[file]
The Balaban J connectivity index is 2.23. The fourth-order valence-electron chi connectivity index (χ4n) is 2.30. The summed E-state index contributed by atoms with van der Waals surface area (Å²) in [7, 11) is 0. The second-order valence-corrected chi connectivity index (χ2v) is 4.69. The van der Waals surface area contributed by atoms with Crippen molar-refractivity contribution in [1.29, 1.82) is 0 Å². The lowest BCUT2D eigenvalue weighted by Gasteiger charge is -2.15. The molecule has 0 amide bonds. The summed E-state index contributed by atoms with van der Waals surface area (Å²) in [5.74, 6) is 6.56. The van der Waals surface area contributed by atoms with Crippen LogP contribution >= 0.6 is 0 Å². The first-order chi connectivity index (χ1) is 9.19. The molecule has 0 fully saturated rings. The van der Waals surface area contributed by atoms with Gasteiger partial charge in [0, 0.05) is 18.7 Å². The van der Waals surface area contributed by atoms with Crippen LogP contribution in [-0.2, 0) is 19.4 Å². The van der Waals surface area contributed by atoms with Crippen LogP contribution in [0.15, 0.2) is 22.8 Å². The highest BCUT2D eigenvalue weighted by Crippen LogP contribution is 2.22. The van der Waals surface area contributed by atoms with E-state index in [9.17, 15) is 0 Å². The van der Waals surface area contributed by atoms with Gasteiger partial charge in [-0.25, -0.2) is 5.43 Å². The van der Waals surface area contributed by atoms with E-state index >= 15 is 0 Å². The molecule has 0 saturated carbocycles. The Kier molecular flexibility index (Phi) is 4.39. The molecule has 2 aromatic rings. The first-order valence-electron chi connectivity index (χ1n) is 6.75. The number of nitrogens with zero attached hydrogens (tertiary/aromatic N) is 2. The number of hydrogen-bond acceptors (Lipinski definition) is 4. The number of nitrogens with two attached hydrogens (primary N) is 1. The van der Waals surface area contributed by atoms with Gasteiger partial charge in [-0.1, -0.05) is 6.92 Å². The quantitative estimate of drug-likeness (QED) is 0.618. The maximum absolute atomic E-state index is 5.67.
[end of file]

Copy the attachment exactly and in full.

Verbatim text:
The Balaban J connectivity index is 2.23. The fourth-order valence-electron chi connectivity index (χ4n) is 2.30. The summed E-state index contributed by atoms with van der Waals surface area (Å²) in [7, 11) is 0. The second-order valence-corrected chi connectivity index (χ2v) is 4.69. The van der Waals surface area contributed by atoms with Crippen molar-refractivity contribution in [1.29, 1.82) is 0 Å². The lowest BCUT2D eigenvalue weighted by Gasteiger charge is -2.15. The molecule has 0 amide bonds. The summed E-state index contributed by atoms with van der Waals surface area (Å²) in [5.74, 6) is 6.56. The van der Waals surface area contributed by atoms with Crippen LogP contribution >= 0.6 is 0 Å². The first-order chi connectivity index (χ1) is 9.19. The molecule has 0 fully saturated rings. The van der Waals surface area contributed by atoms with Gasteiger partial charge in [0, 0.05) is 18.7 Å². The van der Waals surface area contributed by atoms with Crippen LogP contribution in [-0.2, 0) is 19.4 Å². The van der Waals surface area contributed by atoms with Crippen LogP contribution in [0.15, 0.2) is 22.8 Å². The highest BCUT2D eigenvalue weighted by Crippen LogP contribution is 2.22. The van der Waals surface area contributed by atoms with E-state index in [9.17, 15) is 0 Å². The van der Waals surface area contributed by atoms with Gasteiger partial charge in [-0.25, -0.2) is 5.43 Å². The van der Waals surface area contributed by atoms with E-state index >= 15 is 0 Å². The molecule has 0 saturated carbocycles. The Kier molecular flexibility index (Phi) is 4.39. The molecule has 2 aromatic rings. The first-order valence-electron chi connectivity index (χ1n) is 6.75. The number of nitrogens with zero attached hydrogens (tertiary/aromatic N) is 2. The number of hydrogen-bond acceptors (Lipinski definition) is 4. The number of nitrogens with two attached hydrogens (primary N) is 1. The van der Waals surface area contributed by atoms with Gasteiger partial charge in [-0.1, -0.05) is 6.92 Å². The quantitative estimate of drug-likeness (QED) is 0.618. The maximum absolute atomic E-state index is 5.67.